There is music that seemingly possesses mystical qualities, transcending the temporal; qualities that musicians seek in order to reach higher planes in the subconscious and to communicate between collaborating sound makers and their listeners. Exploring these paths in music typically leads musicians to other like-minded individuals in search of the sublime.
Jazz history is rife with examples of these musical seekers. Saxophonist John Coltrane and pianist McCoy Tyner come to mind immediately as musicians who used their development in music to reach beyond themselves. Guitarist Ray Suhy and pianist Lewis Porter come together on their new recording, Transcendent, under the influence of these wayfaring heroes to create music that reaches magical heights of musical interaction.
Porter has been well known in the New York City jazz scene for some time. His expert piano playing can be heard regularly throughout the City as well as on tour throughout the USA and Europe. Porter has also played an important part in advancing the music’s legacy as a scholar. He has written important books on the subject (including the impressive John Coltrane: His Life and Music) and has been a professor and director of Rutgers-Newark University’s Jazz History program.
Guitarist Suhy came to jazz early in life, as he was introduced to the music of Miles Davis and Coltrane during his formative years. He attended Berklee College of Music and the New School before moving back to Maine, where he taught and became involved professionally with bands ranging from metal to jazz. Now based in New Jersey, Suhy is best known as the lead guitarist in Six Feet Under, a widely touring and influential death metal band.
The pair met when their mutual friend, composer/arranger Allen Lowe, invited them to be a part of one of his projects. There was an immediate chemistry between Porter and Suhy. They were both impressed with each other’s musical intensity and they shared a passion for similar musical icons, including Coltrane, Tyner, Chick Corea and Monk.
The pairing of guitar and piano has been a favorite of Porter’s for some time. At one point, the pianist co-led a quartet, Dharma Jazz, with the late great Vic Juris. Suhy’s broadly informed, signature style attracted Porter immediately. After their first meeting, the two began to collaborate regularly. Their first recording together, Longing (Cadence, 2018), presented the duo along with bassist Joris Teepe and drummer Rudy Royston on pieces inspired by jazz and classical music.
For their next recording, Porter wanted to add a blowing rhythm section that would allow them to really delve into the dramatic modal ideas that they were developing. Porter invited the great bassist Brad Jones and reunited with his first call drummer, Royston, with whom he had played dozens of dates, to add fuel to their musical fire.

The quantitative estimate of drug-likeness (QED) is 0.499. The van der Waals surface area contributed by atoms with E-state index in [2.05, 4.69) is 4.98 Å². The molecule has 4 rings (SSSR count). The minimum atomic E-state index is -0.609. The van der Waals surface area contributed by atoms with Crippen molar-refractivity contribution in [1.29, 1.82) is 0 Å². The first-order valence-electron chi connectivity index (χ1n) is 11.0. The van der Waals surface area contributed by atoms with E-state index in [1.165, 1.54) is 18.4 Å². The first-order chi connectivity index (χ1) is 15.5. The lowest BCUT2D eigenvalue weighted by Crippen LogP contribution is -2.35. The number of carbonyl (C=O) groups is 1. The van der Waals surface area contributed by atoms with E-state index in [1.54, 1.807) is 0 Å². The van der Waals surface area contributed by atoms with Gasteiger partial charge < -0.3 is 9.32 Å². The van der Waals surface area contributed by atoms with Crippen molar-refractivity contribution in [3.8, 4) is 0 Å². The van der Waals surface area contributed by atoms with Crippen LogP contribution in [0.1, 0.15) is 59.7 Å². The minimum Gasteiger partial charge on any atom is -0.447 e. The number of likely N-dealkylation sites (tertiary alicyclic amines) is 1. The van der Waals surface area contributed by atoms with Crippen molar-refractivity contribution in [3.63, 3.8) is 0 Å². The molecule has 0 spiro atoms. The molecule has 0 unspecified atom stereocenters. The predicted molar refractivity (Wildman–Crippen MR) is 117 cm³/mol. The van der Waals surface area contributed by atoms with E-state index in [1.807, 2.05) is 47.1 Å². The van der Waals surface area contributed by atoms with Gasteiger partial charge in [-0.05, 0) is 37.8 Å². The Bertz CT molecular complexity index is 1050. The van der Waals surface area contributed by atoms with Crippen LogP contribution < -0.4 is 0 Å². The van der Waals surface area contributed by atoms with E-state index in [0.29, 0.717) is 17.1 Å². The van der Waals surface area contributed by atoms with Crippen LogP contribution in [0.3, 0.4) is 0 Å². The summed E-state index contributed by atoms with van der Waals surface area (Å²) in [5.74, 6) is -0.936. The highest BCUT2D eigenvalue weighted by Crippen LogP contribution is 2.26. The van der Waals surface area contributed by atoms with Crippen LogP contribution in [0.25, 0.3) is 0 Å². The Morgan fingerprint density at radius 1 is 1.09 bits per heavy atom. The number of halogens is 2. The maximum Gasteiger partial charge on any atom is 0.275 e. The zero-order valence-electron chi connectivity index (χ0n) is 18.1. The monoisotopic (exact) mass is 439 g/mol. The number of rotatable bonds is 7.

Suhy and Porter wrote all the music for Transcendent. Their intent was to build off their work on Longing and to develop a program of music with even more variety and color. There was also a concerted effort to use a blues orientation in structure and effect.
The recording begins with Suhy’s “Mr. Tyner,” written in tribute to McCoy Tyner, which explores the great pianist’s use of large intervals in his melodic development. Porter’s swingingly insistent “Second Voyage (This Time for Real)” churns dramatically in a Herbie Hancock “Maiden Voyage” referenced feel with a brilliant showing from the pianist and Suhy. Inspired by the loss of his step-father, cousin and friend in 2019, Suhy’s melancholy “Trail of Loss” floats by with Porter on Fender Rhodes with a blue, noir haze. The guitarist’s impressive “Determination” flies with fleet fingered, fusion energy over Royston’s rocking drums.
Beginning with a stately martial feel, Porter’s strictly written “Motet” has a Renaissance-like air before building into a freely swinging Coltrane inspired waltz. Suhy’s introspective “Walk in the Fall” is a lilting modal ballad based on a melodic minor scale, while his “Intention” takes its spiritual cues from the great Coltrane Quartet records of the 1960s. The program concludes with Porter’s “Another Way,” a contrafact of Herbie Hancock’s “Maiden Voyage” utilizing Hancock’s harmonic colors and favored electric keyboard, the Fender Rhodes.
Ray Suhy and Lewis Porter reach great heights in music making on their new Transcendent, a recording that shows the depth of two brilliant musicians whose coming together allows gorgeously inspired and communicative sounds to soar.
released April 17, 2020
Ray Suhy - guitar
Lewis Porter - acoustic piano & Fender Rhodes
Brad Jones - bass
Rudy Royston - drums
This is a wonderful album! Dave Douglas is one of my heroes. He's more than a great musician. He has a vision for the music and a feeling for putting together a group which is unique. So, beside Joey Baron (another heavyweight and one of my absolute favourite drummers) he invited some young cats to this session. They play just great and make sure that this music sounds totally fresh, whilst at the same time being deeply rooted in the jazz tradition. Florian Arbenz